Skip to the main content.

2 min read

The ABCs of SQL Functions: Create, Display, Delete

In the world of database management, understanding SQL functions is akin to having a Swiss Army knife in your toolkit. These powerful features not only streamline data manipulation tasks but also significantly enhance the efficiency of your queries. Whether you're a budding database administrator or a seasoned developer looking to brush up on your skills, demystifying SQL functions can be your next big leap in mastering database management.

Creating SQL Functions

At the heart of customizing your data manipulation is the creation of SQL functions. These functions allow you to encapsulate frequently performed operations into reusable scripts. The syntax for creating a SQL function typically includes defining the function name, parameters (if any), the return type, and the function body, which contains the SQL statements to be executed.

Example: Imagine you often calculate the average of two numbers. Instead of rewriting the logic every time, you can create a function like so:

This function, CalculateAverage, takes two decimal numbers as input and returns their average. It simplifies your queries and ensures consistency across your database operations.

Listing and Displaying SQL Functions

Once you've created a slew of useful SQL functions, you'll likely need to list or display them to review their definitions or ensure they exist before running specific queries. This is typically done through querying the database's system catalog or information schema.

Example: To list all user-defined functions in a PostgreSQL database, you might use a query like:

This query fetches all function names in the public schema, helping you keep track of the custom functions at your disposal.

Deleting SQL Functions

There might come a time when a specific SQL function is no longer needed, or you need to replace it with an updated version. Deleting a SQL function is straightforward but requires caution to avoid inadvertently breaking dependent scripts or queries.

Example: To delete the CalculateAverage function, you would use the following SQL statement:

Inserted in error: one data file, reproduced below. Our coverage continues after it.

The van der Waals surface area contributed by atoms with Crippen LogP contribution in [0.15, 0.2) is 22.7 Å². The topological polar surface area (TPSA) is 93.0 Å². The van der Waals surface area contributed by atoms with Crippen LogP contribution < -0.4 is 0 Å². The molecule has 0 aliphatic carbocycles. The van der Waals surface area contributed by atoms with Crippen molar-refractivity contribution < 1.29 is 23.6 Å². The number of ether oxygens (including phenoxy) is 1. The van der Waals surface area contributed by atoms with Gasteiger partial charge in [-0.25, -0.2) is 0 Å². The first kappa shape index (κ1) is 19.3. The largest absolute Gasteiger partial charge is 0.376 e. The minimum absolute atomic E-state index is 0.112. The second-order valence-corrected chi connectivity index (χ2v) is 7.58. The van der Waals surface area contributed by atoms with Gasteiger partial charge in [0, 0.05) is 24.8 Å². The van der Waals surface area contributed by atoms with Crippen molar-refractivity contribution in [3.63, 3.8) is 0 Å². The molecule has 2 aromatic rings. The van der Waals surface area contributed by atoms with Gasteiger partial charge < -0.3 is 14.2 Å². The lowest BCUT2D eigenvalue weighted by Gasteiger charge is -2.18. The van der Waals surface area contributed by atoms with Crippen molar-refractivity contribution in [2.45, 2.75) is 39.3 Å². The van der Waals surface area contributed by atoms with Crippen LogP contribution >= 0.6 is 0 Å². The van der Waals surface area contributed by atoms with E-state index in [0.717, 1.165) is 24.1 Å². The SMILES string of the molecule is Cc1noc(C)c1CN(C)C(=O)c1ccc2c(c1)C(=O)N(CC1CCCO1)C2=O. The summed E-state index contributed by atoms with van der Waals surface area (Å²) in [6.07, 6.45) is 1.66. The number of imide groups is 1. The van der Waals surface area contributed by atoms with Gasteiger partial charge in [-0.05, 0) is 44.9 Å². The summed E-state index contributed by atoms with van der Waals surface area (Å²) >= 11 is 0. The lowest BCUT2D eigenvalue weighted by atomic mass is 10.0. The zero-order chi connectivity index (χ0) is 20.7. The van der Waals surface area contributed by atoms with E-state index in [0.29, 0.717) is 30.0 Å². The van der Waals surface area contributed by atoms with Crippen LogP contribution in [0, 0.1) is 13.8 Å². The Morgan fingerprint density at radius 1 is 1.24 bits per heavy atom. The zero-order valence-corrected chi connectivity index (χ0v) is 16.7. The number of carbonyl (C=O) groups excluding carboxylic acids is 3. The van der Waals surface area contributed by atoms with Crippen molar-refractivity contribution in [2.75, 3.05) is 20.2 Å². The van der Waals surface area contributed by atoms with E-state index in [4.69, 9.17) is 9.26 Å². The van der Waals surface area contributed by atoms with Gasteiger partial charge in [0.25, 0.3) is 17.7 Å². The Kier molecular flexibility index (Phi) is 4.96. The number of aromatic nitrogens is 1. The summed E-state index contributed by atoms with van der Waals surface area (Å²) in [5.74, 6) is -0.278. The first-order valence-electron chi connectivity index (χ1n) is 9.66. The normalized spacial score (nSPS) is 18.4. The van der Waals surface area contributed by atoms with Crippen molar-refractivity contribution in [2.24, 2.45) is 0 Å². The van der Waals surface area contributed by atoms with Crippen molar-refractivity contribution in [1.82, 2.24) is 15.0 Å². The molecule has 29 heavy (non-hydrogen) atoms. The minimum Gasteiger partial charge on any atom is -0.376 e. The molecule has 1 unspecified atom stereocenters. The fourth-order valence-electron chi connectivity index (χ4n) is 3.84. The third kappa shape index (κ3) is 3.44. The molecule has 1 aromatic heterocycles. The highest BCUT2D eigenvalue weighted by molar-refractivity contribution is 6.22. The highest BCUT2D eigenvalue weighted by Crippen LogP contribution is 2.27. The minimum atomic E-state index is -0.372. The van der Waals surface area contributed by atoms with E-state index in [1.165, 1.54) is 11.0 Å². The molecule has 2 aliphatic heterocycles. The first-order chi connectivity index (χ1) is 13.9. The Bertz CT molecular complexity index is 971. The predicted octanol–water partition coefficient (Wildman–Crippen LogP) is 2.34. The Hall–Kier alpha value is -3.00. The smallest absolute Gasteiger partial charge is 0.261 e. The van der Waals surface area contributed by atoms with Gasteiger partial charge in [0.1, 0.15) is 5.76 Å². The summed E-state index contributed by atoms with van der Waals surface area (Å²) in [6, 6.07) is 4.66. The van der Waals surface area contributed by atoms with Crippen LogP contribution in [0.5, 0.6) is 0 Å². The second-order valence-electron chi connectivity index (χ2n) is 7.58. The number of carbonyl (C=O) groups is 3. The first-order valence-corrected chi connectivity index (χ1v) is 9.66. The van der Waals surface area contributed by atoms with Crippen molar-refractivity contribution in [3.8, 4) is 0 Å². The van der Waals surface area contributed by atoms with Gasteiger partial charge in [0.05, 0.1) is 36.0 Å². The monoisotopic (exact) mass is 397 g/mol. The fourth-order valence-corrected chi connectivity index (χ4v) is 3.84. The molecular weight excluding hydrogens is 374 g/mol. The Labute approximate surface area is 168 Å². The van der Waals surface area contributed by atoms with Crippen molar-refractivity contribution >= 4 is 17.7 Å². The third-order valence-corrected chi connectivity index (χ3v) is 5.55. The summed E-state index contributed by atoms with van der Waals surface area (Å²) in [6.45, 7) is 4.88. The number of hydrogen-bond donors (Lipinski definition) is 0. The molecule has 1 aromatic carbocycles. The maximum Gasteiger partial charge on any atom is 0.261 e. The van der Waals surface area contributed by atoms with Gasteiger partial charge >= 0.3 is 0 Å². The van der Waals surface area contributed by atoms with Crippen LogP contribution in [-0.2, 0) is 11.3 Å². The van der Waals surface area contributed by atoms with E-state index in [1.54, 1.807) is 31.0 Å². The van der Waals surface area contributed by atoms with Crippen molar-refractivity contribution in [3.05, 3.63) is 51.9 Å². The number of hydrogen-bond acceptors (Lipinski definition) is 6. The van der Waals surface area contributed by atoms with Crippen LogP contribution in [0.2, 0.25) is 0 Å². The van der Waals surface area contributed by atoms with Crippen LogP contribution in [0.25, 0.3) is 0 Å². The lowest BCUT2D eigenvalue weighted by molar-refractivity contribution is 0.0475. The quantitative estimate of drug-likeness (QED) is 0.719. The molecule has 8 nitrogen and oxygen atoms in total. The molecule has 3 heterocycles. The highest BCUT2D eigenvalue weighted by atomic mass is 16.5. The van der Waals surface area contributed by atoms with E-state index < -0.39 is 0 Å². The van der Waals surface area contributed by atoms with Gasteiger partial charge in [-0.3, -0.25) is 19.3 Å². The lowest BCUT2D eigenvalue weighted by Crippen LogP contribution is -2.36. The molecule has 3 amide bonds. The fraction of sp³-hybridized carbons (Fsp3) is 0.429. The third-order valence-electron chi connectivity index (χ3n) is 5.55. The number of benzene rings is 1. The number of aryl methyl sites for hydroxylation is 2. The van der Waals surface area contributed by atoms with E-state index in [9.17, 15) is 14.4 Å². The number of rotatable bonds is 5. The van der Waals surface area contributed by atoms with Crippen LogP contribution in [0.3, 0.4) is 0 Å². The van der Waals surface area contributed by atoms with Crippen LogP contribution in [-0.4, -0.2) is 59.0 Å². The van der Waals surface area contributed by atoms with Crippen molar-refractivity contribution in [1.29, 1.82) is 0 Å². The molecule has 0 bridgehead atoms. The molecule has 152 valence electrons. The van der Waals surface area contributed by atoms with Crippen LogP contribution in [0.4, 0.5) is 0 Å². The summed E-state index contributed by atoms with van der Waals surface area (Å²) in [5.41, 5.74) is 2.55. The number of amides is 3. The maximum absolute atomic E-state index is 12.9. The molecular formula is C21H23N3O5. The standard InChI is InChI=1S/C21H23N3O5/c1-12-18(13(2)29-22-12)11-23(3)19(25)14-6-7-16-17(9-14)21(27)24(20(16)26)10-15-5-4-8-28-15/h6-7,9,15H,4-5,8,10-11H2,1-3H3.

Before executing such a command, it's crucial to verify that no other operations depend on the function you're about to remove to prevent errors in your database applications.

Understanding how to create, display, and delete SQL functions equips you with the knowledge to make your database queries more efficient and your database applications more robust. As you become more comfortable with these operations, you'll discover new ways to streamline your data management tasks, opening up a world of possibilities in database administration and development.

These insights into SQL functions aim to demystify their creation, usage, and management, paving the way for more efficient and effective database operations. Whether you're just starting out or looking to refine your database skills, mastering SQL functions is a step towards becoming a database expert.

Also Read:

For further exploration of data analysis and analytics, check out our bootcamp program on Skills Data Analytics.


  1. How do I create a SQL function with parameters?
    Creating a SQL function with parameters involves specifying the parameter names and their data types within the function declaration, enabling the function to accept input values and use them in its operations.
  2. Can I list all SQL functions, including system and user-defined ones? 
    Yes, by querying your database's system catalog or information schema, you can retrieve a list of all SQL functions, providing insight into both the built-in functions provided by the SQL server and those you've defined.
  3. What happens if I delete a SQL function that is currently being used? 
    Deleting an in-use SQL function can lead to errors in your database operations. Always check for dependencies and update any affected queries or functions before proceeding with deletion.
  4. Is it possible to modify an existing SQL function? 
    Direct modification might not always be supported, but you can delete and recreate the function with your changes. Some SQL databases also support the ALTER FUNCTION command for modifications.
  5. How can I ensure the security of my SQL functions?
    Secure your SQL functions by limiting access, using parameterized queries to prevent SQL injection attacks, and regularly reviewing your functions for potential security vulnerabilities.
    Learn More
A Comprehensive Guide To Python Functionality: Built-in Functions, User-Defined Functions, And Lambda Functions

4 min read

A Comprehensive Guide To Python Functionality: Built-in Functions, User-Defined Functions, And Lambda Functions

Discover the power of Python functions with this comprehensive guide covering built-in functions, user-defined functions, and lambda functions.

Read More
Pythonic Database Connectivity: Unlocking SQL Databases with Ease

3 min read

Pythonic Database Connectivity: Unlocking SQL Databases with Ease

Oh, the joys of data! Whether you're a budding data analyst, a seasoned database administrator, or just a curious coder, mastering the art of...

Read More
Keeping Your Database Agile with SQL ALTER TABLE Operations

3 min read

Keeping Your Database Agile with SQL ALTER TABLE Operations

In the fast-paced world of data management, efficiency and flexibility are the king. The ability to swiftly adapt your database structure to evolving...

Read More